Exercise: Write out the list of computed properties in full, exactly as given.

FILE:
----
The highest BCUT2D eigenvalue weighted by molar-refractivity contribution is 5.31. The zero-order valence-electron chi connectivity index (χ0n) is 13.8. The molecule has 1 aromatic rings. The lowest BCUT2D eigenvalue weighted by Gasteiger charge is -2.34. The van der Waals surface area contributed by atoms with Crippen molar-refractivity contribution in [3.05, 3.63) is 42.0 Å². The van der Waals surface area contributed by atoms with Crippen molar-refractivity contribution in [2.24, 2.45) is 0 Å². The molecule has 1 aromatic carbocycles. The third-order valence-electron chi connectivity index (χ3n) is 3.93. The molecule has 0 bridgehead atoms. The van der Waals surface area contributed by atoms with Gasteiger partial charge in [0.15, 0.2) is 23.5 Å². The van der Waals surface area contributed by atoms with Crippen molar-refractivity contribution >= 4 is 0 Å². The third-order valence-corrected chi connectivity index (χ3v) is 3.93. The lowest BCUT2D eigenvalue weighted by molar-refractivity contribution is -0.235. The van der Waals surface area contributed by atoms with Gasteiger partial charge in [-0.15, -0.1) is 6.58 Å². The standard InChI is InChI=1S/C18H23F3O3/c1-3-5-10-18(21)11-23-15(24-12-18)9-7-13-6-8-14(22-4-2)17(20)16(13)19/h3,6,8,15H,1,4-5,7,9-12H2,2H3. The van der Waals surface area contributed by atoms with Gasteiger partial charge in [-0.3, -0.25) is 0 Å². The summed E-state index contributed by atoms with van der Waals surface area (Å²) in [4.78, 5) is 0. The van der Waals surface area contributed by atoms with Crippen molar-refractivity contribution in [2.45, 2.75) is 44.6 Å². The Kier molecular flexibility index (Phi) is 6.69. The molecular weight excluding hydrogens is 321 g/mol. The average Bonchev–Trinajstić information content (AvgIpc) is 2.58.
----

The highest BCUT2D eigenvalue weighted by molar-refractivity contribution is 5.31. The zero-order valence-electron chi connectivity index (χ0n) is 13.8. The molecule has 1 aromatic rings. The lowest BCUT2D eigenvalue weighted by Gasteiger charge is -2.34. The van der Waals surface area contributed by atoms with Crippen molar-refractivity contribution in [3.05, 3.63) is 42.0 Å². The van der Waals surface area contributed by atoms with Crippen molar-refractivity contribution in [2.24, 2.45) is 0 Å². The molecule has 1 aromatic carbocycles. The third-order valence-electron chi connectivity index (χ3n) is 3.93. The molecule has 0 bridgehead atoms. The van der Waals surface area contributed by atoms with Gasteiger partial charge in [0.15, 0.2) is 23.5 Å². The van der Waals surface area contributed by atoms with Crippen molar-refractivity contribution >= 4 is 0 Å². The third-order valence-corrected chi connectivity index (χ3v) is 3.93. The lowest BCUT2D eigenvalue weighted by molar-refractivity contribution is -0.235. The van der Waals surface area contributed by atoms with Gasteiger partial charge in [-0.15, -0.1) is 6.58 Å². The standard InChI is InChI=1S/C18H23F3O3/c1-3-5-10-18(21)11-23-15(24-12-18)9-7-13-6-8-14(22-4-2)17(20)16(13)19/h3,6,8,15H,1,4-5,7,9-12H2,2H3. The van der Waals surface area contributed by atoms with Gasteiger partial charge in [-0.3, -0.25) is 0 Å². The summed E-state index contributed by atoms with van der Waals surface area (Å²) in [4.78, 5) is 0. The van der Waals surface area contributed by atoms with Crippen molar-refractivity contribution in [2.45, 2.75) is 44.6 Å². The Kier molecular flexibility index (Phi) is 6.69. The molecular weight excluding hydrogens is 321 g/mol. The average Bonchev–Trinajstić information content (AvgIpc) is 2.58.